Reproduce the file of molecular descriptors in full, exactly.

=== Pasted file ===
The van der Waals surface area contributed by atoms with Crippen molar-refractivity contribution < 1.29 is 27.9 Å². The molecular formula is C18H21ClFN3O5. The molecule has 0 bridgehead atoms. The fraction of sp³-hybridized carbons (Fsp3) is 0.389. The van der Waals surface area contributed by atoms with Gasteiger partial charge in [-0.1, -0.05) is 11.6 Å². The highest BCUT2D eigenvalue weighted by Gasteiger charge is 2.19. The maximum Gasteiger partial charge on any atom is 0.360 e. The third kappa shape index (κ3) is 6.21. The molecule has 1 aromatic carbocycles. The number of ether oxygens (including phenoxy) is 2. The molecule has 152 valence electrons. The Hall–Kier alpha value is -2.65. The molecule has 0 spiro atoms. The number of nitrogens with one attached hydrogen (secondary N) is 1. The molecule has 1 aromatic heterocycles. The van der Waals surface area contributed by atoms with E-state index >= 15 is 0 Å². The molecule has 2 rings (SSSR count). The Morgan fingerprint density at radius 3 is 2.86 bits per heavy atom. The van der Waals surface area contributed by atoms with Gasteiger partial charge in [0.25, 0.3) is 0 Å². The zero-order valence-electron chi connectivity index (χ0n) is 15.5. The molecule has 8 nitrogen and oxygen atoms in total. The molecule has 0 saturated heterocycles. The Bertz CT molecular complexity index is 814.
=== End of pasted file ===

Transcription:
The van der Waals surface area contributed by atoms with Crippen molar-refractivity contribution < 1.29 is 27.9 Å². The molecular formula is C18H21ClFN3O5. The molecule has 0 bridgehead atoms. The fraction of sp³-hybridized carbons (Fsp3) is 0.389. The van der Waals surface area contributed by atoms with Gasteiger partial charge in [-0.1, -0.05) is 11.6 Å². The highest BCUT2D eigenvalue weighted by Gasteiger charge is 2.19. The maximum Gasteiger partial charge on any atom is 0.360 e. The third kappa shape index (κ3) is 6.21. The molecule has 1 aromatic carbocycles. The number of ether oxygens (including phenoxy) is 2. The molecule has 152 valence electrons. The Hall–Kier alpha value is -2.65. The molecule has 0 spiro atoms. The number of nitrogens with one attached hydrogen (secondary N) is 1. The molecule has 1 aromatic heterocycles. The van der Waals surface area contributed by atoms with E-state index >= 15 is 0 Å². The molecule has 2 rings (SSSR count). The Morgan fingerprint density at radius 3 is 2.86 bits per heavy atom. The van der Waals surface area contributed by atoms with Gasteiger partial charge in [0.25, 0.3) is 0 Å². The zero-order valence-electron chi connectivity index (χ0n) is 15.5. The molecule has 8 nitrogen and oxygen atoms in total. The molecule has 0 saturated heterocycles. The Bertz CT molecular complexity index is 814.